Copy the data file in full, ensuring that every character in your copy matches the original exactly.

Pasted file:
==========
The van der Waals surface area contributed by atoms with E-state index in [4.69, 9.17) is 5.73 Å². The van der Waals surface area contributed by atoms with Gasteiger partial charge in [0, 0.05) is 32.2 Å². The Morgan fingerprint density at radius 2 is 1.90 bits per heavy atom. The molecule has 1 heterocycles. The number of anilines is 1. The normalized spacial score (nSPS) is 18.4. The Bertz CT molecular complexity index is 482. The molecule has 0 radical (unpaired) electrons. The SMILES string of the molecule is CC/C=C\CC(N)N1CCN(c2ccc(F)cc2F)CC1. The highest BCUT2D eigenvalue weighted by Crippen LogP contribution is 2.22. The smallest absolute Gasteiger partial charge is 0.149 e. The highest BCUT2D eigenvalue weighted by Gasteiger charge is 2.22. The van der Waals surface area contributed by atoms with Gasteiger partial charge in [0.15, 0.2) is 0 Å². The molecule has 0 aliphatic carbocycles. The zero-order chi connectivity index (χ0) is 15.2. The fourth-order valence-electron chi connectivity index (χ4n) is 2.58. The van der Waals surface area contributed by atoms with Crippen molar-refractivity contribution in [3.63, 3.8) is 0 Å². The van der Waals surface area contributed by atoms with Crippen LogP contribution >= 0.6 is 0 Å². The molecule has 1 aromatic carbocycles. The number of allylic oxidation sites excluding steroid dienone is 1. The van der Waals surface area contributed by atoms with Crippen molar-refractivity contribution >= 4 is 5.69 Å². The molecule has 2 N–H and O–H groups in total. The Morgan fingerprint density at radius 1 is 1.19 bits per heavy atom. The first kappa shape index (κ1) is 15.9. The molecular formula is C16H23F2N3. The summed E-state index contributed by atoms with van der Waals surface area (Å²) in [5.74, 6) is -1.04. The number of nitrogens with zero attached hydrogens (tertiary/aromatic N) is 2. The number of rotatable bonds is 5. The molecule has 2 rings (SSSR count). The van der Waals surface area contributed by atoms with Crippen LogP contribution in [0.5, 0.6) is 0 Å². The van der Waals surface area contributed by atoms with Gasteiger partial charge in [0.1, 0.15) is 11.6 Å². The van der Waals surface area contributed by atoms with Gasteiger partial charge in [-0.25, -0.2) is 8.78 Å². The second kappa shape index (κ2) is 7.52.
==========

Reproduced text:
The van der Waals surface area contributed by atoms with E-state index in [4.69, 9.17) is 5.73 Å². The van der Waals surface area contributed by atoms with Gasteiger partial charge in [0, 0.05) is 32.2 Å². The Morgan fingerprint density at radius 2 is 1.90 bits per heavy atom. The molecule has 1 heterocycles. The number of anilines is 1. The normalized spacial score (nSPS) is 18.4. The Bertz CT molecular complexity index is 482. The molecule has 0 radical (unpaired) electrons. The SMILES string of the molecule is CC/C=C\CC(N)N1CCN(c2ccc(F)cc2F)CC1. The highest BCUT2D eigenvalue weighted by Crippen LogP contribution is 2.22. The smallest absolute Gasteiger partial charge is 0.149 e. The highest BCUT2D eigenvalue weighted by Gasteiger charge is 2.22. The van der Waals surface area contributed by atoms with Gasteiger partial charge in [0.15, 0.2) is 0 Å². The molecule has 0 aliphatic carbocycles. The zero-order chi connectivity index (χ0) is 15.2. The fourth-order valence-electron chi connectivity index (χ4n) is 2.58. The van der Waals surface area contributed by atoms with Crippen molar-refractivity contribution in [3.63, 3.8) is 0 Å². The van der Waals surface area contributed by atoms with Crippen LogP contribution >= 0.6 is 0 Å². The molecule has 1 aromatic carbocycles. The number of allylic oxidation sites excluding steroid dienone is 1. The van der Waals surface area contributed by atoms with Crippen molar-refractivity contribution >= 4 is 5.69 Å². The molecule has 2 N–H and O–H groups in total. The Morgan fingerprint density at radius 1 is 1.19 bits per heavy atom. The first kappa shape index (κ1) is 15.9. The molecular formula is C16H23F2N3. The summed E-state index contributed by atoms with van der Waals surface area (Å²) in [5.74, 6) is -1.04. The number of nitrogens with zero attached hydrogens (tertiary/aromatic N) is 2. The number of rotatable bonds is 5. The molecule has 2 rings (SSSR count). The van der Waals surface area contributed by atoms with Crippen LogP contribution in [0.5, 0.6) is 0 Å². The van der Waals surface area contributed by atoms with Gasteiger partial charge in [0.1, 0.15) is 11.6 Å². The van der Waals surface area contributed by atoms with Gasteiger partial charge in [-0.25, -0.2) is 8.78 Å². The second kappa shape index (κ2) is 7.52.